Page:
Well, this would never do. How could I live with such a hole in my sci-fi geek knowledge? I picked up the movie for £5 and brought it home to await the next quiet evening. Last night was that evening.
Let me just say this straight off. Star Trek: Nemesis is a bad movie. In fact, it is bad in almost every way. Its premise is silly. Its pacing is terrible, and it is filled with pointless Hollywood-isms. No, it isn’t the worst Star Trek movie (thanks to Star Trek V, it would take something really special to claim that title), but it also isn’t worth watching unless you are a die-hard fan...
So here’s the premise. A few decades ago, the Romulans created a clone of Captain Picard in the hopes of fashioning the perfect spy. However, the next Romulan government discarded the plan and the clone, and sent Piccard MkII (now named Shinzon) to the horrible mines on the planet Remus. Shinzon spent the next decade planning his revenge and, by means never fully explained, manages to escape his prison, create the galaxy’s most fearsome warship, lead a military coup and become the leader of the Romulan Empire. Sigh.
Seriously, how did anyone agree to a script that had a clone of Piccard as the bad guy? It’s worse than that though. Shinzon is not fully grown, so our fearsome baddy is actually a petulant teenager bent on destroying earth because...well, I’m sure there was a reason in there somewhere.
So, throw in another android that looks exactly like Data (because Lore wasn’t enough), a bunch of space orcs, a new type of super-deadly, previously theoretical radiation, and 60 minutes of really dull dialog and you’ve got the first half of the movie.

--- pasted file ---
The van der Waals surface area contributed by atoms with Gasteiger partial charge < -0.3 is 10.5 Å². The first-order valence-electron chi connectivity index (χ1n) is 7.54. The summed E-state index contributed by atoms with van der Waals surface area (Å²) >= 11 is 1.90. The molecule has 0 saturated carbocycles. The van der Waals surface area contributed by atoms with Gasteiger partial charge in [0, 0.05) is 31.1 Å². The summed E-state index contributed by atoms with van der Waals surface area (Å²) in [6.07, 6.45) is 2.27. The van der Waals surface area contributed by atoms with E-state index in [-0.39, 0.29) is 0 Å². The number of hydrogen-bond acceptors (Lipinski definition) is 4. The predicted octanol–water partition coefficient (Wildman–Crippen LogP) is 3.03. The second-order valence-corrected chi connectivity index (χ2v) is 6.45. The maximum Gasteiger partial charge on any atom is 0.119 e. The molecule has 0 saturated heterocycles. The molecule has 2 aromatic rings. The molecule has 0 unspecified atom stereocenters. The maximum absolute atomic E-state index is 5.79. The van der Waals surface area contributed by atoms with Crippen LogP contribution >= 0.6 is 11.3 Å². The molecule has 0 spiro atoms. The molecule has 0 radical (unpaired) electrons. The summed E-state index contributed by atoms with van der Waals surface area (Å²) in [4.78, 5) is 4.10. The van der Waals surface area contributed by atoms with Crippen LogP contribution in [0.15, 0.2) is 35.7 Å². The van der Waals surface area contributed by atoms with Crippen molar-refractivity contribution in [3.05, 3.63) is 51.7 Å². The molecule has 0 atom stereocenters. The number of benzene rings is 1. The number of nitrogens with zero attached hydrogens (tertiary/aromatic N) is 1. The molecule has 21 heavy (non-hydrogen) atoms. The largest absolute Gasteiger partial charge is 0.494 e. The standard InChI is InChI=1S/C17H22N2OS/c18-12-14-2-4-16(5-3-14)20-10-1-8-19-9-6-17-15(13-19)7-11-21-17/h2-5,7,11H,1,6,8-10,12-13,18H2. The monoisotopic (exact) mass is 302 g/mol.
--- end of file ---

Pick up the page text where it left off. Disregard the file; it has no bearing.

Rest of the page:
The second half is just as bad, if slightly more action packed. My favourite low was when the baddies send a boarding party over to capture Piccard, a boarding party consisting of six guys, six guys to capture the captain of a ship containing hundreds, if not thousands, of trained personnel. Smart. Unsurprisingly, it doesn’t work, but it does allow Commander Riker to personally kill the orc that used mental powers to assault his wife.
If I’m being negative, it certainly isn’t without reason, but there are a few good moments. Probably the best is when a hole is blown in the wall of the Enterprise’s bridge, exposing it space. There is also a really cool scene where Data jumps across the void of space from the Enterprise to the enemy ship.
Unfortunately, both of those just serve to set up the whimper of an ending, when Data heroically sacrifices himself to save everyone (which feels like a last, desperate, attempt to bring gravitas to an otherwise pointless film).
It is quite sad to see the Next Generation crew go out on such a story. While the series certainly had its flaws, its run was filled with interesting, complex philosophical questions in the best traditions of science-fiction. And even though I often found their conclusions a bit liberal and utopian, I give them credit for their exploration.